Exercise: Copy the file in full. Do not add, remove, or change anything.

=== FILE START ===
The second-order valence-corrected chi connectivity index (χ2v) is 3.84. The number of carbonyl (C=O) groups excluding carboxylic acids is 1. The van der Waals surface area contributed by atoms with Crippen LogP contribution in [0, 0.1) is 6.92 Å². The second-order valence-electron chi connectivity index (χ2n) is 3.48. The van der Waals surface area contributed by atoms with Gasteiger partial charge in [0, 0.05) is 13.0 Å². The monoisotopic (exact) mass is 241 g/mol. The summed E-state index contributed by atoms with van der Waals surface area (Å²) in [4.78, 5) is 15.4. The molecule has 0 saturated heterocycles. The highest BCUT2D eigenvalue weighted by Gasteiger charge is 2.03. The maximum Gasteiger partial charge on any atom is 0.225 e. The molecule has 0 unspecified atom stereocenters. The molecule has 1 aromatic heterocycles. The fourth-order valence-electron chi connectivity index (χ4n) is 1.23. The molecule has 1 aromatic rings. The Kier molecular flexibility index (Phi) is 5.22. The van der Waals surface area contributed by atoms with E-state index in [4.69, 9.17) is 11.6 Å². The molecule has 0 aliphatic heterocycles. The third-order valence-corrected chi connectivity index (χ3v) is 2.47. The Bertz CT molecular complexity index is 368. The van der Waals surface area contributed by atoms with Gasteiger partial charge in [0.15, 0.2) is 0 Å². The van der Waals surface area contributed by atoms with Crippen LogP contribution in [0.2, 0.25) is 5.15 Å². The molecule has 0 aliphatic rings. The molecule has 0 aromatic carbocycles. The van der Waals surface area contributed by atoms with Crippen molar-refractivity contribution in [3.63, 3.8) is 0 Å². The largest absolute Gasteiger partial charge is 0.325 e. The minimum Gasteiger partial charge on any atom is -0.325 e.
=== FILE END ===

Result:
The second-order valence-corrected chi connectivity index (χ2v) is 3.84. The number of carbonyl (C=O) groups excluding carboxylic acids is 1. The van der Waals surface area contributed by atoms with Crippen LogP contribution in [0, 0.1) is 6.92 Å². The second-order valence-electron chi connectivity index (χ2n) is 3.48. The van der Waals surface area contributed by atoms with Gasteiger partial charge in [0, 0.05) is 13.0 Å². The monoisotopic (exact) mass is 241 g/mol. The summed E-state index contributed by atoms with van der Waals surface area (Å²) in [4.78, 5) is 15.4. The molecule has 0 saturated heterocycles. The highest BCUT2D eigenvalue weighted by Gasteiger charge is 2.03. The maximum Gasteiger partial charge on any atom is 0.225 e. The molecule has 0 unspecified atom stereocenters. The molecule has 1 aromatic heterocycles. The fourth-order valence-electron chi connectivity index (χ4n) is 1.23. The molecule has 1 aromatic rings. The Kier molecular flexibility index (Phi) is 5.22. The van der Waals surface area contributed by atoms with E-state index in [4.69, 9.17) is 11.6 Å². The molecule has 0 aliphatic heterocycles. The third-order valence-corrected chi connectivity index (χ3v) is 2.47. The Bertz CT molecular complexity index is 368. The van der Waals surface area contributed by atoms with Gasteiger partial charge in [0.15, 0.2) is 0 Å². The van der Waals surface area contributed by atoms with Crippen LogP contribution in [0.2, 0.25) is 5.15 Å². The molecule has 0 aliphatic rings. The molecule has 0 aromatic carbocycles. The van der Waals surface area contributed by atoms with Crippen molar-refractivity contribution in [3.63, 3.8) is 0 Å². The largest absolute Gasteiger partial charge is 0.325 e. The minimum Gasteiger partial charge on any atom is -0.325 e.